When rivers move borders: PhD student writes on boundaries and belonging in the Colorado River borderlands

By Meghan Chua


In 1907, Cocopah Indians who had been living in Mexico suddenly found themselves farming land in the United States. The Colorado River that marked the border between the U.S. and Mexico had moved around them.

That stretch of the Colorado River, following a roughly north-south pattern near Yuma, Arizona, shifted unpredictably across its floodplain before the Hoover Dam was completed in 1936. With each shift, the people who lived along the river had a new de facto border to navigate, alongside the less formal boundaries that already existed between their communities.

In addition to the Cocopah Indians, the Yuma Valley was also home to Yuma Indians and, beginning in the early 20th century, African American homesteaders who farmed the land.

“When the river moved around before it was dammed, it was constantly redefining the shared boundaries of the territories that each of these communities had,” said Geography PhD candidate Daniel Grant. “They’re all minority communities trying to retain their rootedness to that place.”

A fence runs along a gravel path, with trees growing along a strip of land in the background.
A border fence surrounds the former riverbed near the Cocopah Indian Reservation looking westward from the U.S. side. The Colorado River used to flow through this area until the river was dammed upstream. Cottonwoods and other vegetation still grow in the dry bed, contrasting with the surrounding desert. (Photo by Daniel Grant)

The conflicts and alliances that arose from this ever-changing landscape are the focus of Grant’s dissertation on belonging and exclusion in the U.S.-Mexico borderlands from the late-19th through mid-20th centuries.

After the U.S. and Mexico drew their modern border in 1848, both governments increasingly managed the land and water, posing increasing challenges to where Native and, later, African-American communities lived.

Grant said that settler colonialism put those communities in a position of conflict with one another. He tells the story – based on archival documents and in-person interviews with descendants of the communities involved – of a conflict between Yuma Indians and African American homesteaders. The homesteaders settled on an island in the middle of the Colorado River that had formed in 1920 after the river shifted course yet again. Hoping to protect what little territory they had left and their identity as a Native tribe, the Yuma asked the federal government for help, appealing to the Bureau of Indian Affairs to evict the homesteaders.

But there were also times of cooperation. In 1905, a water management plan caused flooding severe enough to carve out a new channel for the river, moving it and the border west from the year before. That left the Cocopah farmers under the jurisdiction of the U.S. government, which tried to deport them. But local farmers appealed the deportation, saying the Cocopah people were an indispensable source of labor in their fields.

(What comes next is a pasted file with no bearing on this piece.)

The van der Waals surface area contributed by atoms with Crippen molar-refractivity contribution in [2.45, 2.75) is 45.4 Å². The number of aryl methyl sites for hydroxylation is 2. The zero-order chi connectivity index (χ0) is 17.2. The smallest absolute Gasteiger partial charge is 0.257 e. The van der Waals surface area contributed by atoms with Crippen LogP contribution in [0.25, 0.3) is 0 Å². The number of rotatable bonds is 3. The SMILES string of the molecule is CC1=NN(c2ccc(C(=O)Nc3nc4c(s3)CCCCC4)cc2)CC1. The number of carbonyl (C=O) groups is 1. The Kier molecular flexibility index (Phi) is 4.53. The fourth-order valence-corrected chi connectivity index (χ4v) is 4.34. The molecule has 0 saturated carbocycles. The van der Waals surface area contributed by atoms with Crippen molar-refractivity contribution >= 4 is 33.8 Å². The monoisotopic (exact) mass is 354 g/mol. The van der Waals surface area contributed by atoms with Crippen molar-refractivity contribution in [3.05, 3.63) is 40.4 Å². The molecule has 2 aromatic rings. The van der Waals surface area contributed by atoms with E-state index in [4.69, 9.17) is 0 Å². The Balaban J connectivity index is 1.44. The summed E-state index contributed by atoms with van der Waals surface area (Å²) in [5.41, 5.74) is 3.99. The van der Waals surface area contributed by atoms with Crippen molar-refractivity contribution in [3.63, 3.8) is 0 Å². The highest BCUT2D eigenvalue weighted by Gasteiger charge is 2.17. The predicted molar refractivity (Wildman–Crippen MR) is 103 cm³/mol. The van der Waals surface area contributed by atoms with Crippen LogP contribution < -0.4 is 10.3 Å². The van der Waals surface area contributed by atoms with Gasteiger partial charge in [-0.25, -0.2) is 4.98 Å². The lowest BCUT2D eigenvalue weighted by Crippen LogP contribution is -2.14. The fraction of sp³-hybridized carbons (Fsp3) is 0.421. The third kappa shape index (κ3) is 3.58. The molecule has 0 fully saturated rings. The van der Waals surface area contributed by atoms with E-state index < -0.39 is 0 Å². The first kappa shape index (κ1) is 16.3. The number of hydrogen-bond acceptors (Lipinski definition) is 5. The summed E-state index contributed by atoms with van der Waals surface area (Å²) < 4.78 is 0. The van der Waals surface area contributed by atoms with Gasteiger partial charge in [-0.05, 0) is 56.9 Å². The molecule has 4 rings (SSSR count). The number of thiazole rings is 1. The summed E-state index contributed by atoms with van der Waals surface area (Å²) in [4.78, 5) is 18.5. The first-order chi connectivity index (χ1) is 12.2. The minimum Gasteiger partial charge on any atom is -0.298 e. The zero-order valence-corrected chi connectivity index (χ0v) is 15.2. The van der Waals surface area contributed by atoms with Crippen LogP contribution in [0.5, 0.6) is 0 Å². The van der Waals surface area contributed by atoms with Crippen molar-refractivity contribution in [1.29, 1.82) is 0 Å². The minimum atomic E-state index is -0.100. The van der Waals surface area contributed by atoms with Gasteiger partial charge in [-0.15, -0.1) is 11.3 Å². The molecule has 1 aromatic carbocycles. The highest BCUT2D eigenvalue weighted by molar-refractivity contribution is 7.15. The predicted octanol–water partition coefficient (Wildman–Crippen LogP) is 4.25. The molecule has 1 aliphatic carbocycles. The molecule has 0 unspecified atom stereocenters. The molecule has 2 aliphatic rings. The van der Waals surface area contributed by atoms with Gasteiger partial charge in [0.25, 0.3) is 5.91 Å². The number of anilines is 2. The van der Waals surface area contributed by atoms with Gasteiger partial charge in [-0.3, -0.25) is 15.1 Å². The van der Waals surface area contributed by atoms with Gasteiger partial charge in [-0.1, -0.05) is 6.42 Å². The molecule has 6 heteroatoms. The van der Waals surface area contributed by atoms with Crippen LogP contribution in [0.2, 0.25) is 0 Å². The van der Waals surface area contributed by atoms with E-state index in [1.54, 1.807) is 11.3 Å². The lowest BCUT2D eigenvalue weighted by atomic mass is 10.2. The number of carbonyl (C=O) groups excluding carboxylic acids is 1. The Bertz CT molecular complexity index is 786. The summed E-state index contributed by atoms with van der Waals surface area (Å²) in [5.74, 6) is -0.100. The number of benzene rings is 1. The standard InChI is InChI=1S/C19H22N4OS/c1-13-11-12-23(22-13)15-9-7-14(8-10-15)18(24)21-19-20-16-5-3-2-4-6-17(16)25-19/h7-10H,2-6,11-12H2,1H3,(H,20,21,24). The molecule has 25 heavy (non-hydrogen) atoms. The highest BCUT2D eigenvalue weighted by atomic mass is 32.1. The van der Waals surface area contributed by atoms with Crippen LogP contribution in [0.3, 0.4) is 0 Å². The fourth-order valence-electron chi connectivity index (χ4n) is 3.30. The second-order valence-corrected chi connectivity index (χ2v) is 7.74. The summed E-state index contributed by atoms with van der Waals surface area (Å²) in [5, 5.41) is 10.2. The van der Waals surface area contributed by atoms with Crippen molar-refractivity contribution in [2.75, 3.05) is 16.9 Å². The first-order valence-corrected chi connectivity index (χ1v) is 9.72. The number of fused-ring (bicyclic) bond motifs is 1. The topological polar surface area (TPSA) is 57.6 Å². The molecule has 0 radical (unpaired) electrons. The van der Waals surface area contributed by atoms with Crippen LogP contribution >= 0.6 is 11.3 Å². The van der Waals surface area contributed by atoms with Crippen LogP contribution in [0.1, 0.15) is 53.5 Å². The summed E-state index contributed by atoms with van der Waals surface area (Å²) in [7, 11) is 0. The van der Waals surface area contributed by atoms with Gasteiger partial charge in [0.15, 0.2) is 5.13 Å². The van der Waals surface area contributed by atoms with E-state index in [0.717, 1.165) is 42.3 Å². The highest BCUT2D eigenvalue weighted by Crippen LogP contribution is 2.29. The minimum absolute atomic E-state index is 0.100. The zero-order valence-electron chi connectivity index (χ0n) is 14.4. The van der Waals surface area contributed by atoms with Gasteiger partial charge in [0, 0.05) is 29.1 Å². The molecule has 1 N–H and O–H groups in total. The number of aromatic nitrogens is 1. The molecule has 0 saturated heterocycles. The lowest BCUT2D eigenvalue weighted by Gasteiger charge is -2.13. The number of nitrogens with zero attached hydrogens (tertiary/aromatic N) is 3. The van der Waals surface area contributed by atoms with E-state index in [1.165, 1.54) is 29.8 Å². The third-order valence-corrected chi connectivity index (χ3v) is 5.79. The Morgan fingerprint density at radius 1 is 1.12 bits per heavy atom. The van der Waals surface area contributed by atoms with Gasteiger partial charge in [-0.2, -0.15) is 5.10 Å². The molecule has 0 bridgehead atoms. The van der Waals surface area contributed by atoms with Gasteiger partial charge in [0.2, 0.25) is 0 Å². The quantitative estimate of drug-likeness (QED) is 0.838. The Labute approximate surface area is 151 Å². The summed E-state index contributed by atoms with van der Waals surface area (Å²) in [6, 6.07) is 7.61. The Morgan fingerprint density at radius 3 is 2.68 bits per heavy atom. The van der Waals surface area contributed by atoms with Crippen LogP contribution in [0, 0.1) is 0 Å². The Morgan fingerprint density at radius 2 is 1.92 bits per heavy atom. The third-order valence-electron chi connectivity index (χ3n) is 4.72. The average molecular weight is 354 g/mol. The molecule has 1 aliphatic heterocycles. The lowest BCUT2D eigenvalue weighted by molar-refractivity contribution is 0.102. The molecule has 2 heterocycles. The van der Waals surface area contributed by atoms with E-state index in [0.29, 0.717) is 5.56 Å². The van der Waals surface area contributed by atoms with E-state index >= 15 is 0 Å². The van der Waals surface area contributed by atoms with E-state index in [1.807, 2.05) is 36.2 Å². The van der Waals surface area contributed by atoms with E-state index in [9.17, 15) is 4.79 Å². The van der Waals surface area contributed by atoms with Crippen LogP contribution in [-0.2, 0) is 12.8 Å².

Daniel Grant
Daniel Grant, PhD candidate in the Department of Geography (Photo by Jesse Pfammatter)

“It’s not just a story of the U.S. and Mexican governments coming in and overpowering locals,” Grant said. “It’s really a story of resourcefulness, of how local peoples who were crossed by the border then crossed the border themselves for their own ends.”

Grant said this work shows that conflicts at the U.S.-Mexico border are more complex than a binary between governments and locals. Rather, there are many boundaries that can coexist and change, regardless of the official border.

“We see that not just in the borderlands, but in all sorts of places where you have multiple stakeholders as part of a dispute. If racial identities and land are part of that, then I think it’s important,” he said. “[Understanding these complexities] could really help us think about, what does it mean when Indigenous peoples and settler peoples live in close proximity to each other and share boundaries?”

Today, descendants of those Indigenous and homesteader communities still live in the Yuma Valley. In May, Grant went to Yuma and facilitated a public presentation and discussion about the island on which the homesteaders settled. Some of their descendants were at the presentation.

Grant is now spending the summer in Mexico, with support from a National Science Foundation Doctoral Dissertation Research Improvement Award, to dig through a few more archives that will help him illustrate what was happening at the time on the Mexican side of the border. He also received a Mellon/American Council for Learned Societies Dissertation Completion Fellowship to finish writing his dissertation this upcoming academic year.

For Grant, the process of writing a historical piece like his dissertation becomes a way of connecting with the past. He considers himself as much a writer and historian as a geographer.

“It feels like I’m really channeling the ghosts of the past,” he said of writing. “If I feel like I’m accurately representing some person that lived and died long before my time, and trying to stand where they stood and experience the world as they experienced it, I think there’s something profound about that.”